WikiLeaks and Julian Assange have been the subject of intelligence exchanges between Australia and the United States for more than two years, the Department of Foreign Affairs and Trade has revealed.
The WikiLeaks publisher was also the subject of Australian intelligence reporting from Washington shortly before he sought political asylum in Ecuador’s London embassy.
In a freedom of information decision yesterday, Foreign Affairs confirmed to Fairfax Media the existence of an intelligence report concerning WikiLeaks and Mr Assange cabled to Canberra from Australia’s Washington embassy on June 1.
Mr Assange, who had been unsuccessful in his legal fight to avoid extradition from the United Kingdom to Sweden to face questioning about sexual assault allegations, sought political asylum in Ecuador’s London embassy 18 days later.
Foreign Affairs has also confirmed that US-Australia intelligence exchanges on WikiLeaks date back more than two years by revealing the existence of two intelligence reports sent from Washington to Canberra on August 4 and 25, 2010, in the immediate aftermath of the transparency website’s publication of secret US military reports on the war in Afghanistan.
The secret Washington embassy cables have been withheld from release because they are “intelligence agency documents” that are exempt from disclosure under freedom of information law.
All of Australia’s intelligence agencies are represented in the Washington embassy and liaise closely with their US counterparts
One newly released Australian diplomatic cable also shows that the Washington embassy did receive confidential information concerning the involvement of the US Federal Bureau of Investigation in investigations targeting WikiLeaks as early as 29 or 30 July 2010.
However the details of this exchange have been redacted by Foreign Affairs on the grounds that disclosure of “assessments or comments by foreign officials” would damage Australia’s international relations.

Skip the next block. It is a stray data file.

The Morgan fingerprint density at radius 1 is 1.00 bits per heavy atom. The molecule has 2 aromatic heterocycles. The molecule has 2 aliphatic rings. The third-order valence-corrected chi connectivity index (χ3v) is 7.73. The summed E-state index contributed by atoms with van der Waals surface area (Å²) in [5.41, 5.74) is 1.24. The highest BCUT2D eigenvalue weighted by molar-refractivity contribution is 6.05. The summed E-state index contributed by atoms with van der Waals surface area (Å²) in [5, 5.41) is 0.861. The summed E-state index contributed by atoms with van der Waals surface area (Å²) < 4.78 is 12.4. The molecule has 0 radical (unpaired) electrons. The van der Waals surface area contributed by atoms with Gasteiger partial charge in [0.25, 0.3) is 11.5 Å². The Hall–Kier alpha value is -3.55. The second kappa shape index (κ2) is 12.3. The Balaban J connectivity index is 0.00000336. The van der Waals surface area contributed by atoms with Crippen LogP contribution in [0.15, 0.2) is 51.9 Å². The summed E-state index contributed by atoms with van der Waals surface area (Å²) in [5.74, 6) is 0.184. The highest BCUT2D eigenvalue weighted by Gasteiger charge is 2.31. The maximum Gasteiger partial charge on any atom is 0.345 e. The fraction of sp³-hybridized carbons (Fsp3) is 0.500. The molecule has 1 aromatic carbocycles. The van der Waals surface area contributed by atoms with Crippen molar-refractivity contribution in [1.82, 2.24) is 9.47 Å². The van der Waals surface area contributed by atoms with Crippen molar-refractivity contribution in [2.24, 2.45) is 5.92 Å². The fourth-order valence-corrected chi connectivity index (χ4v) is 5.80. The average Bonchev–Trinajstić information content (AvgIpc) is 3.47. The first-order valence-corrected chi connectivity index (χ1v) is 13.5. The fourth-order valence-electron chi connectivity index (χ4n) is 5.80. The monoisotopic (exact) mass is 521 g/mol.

Other Australian diplomatic cables previously released to Fairfax Media reveal that in December 2010 the embassy confirmed the US Justice Department was conducting an “active and vigorous inquiry into whether Julian Assange can be charged under US law, most likely the 1917 Espionage Act”.
US officials told the embassy “the WikiLeaks case was unprecedented both in its scale and nature”.
In another document released by Foreign Affairs, former Foreign Minister Kevin Rudd wrote on November 15, 2011, to seek former Attorney-General Robert McClelland’s view on reports that “the most likely route to a successful prosecution would be to show that Mr Assange had acted as a co-conspirator – soliciting, encouraging or assisting [US Army private] Bradley Manning, to obtain and provide the documents”.
Foreign Minister Bob Carr has repeatedly denied any knowledge of any intention by Washington to prosecute Mr Assange, saying in June: “I’ve received no hint that they’ve got a plan to extradite him to the US … I would expect that the US would not want to touch this.”
The latest freedom of information release to Fairfax Media shows Australian diplomats have continued to attend and report in detail on the pre-trial proceedings for Private Manning who faces 22 charges relating to alleged leaking of classified information to WikiLeaks and, though such disclosures, “aiding the enemy”, a charge that could bring a life sentence.
On June 20, the Washington embassy reported the failure of Private Manning’s defence team to obtain access to records of the US federal grand jury reported to be engaged with the Justice Department’s investigation of espionage and related offences relating to WikiLeaks’ obtaining classified documents.
However related “sensitive” information in the embassy’s report has been redacted, on the grounds once more that release could damage Australia’s relations with the United States.
Ecuador ‘s president Rafael Correa granted Mr Assange political asylum on August 16, saying that if Mr Assange was extradited to Sweden he would be at risk of further extradition to the US to face espionage or conspiracy charges.
Discussions between British Foreign Secretary William Haig and his Ecuadorean counterpart Ricardo Patino, in New York on September 27, failed to break the diplomatic and legal impasse over Mr Assange’s status.
The British Government says it is legally obliged to extradite Assange to Sweden, and that it will not allow him to leave Ecuador’s embassy and travel to the South American country.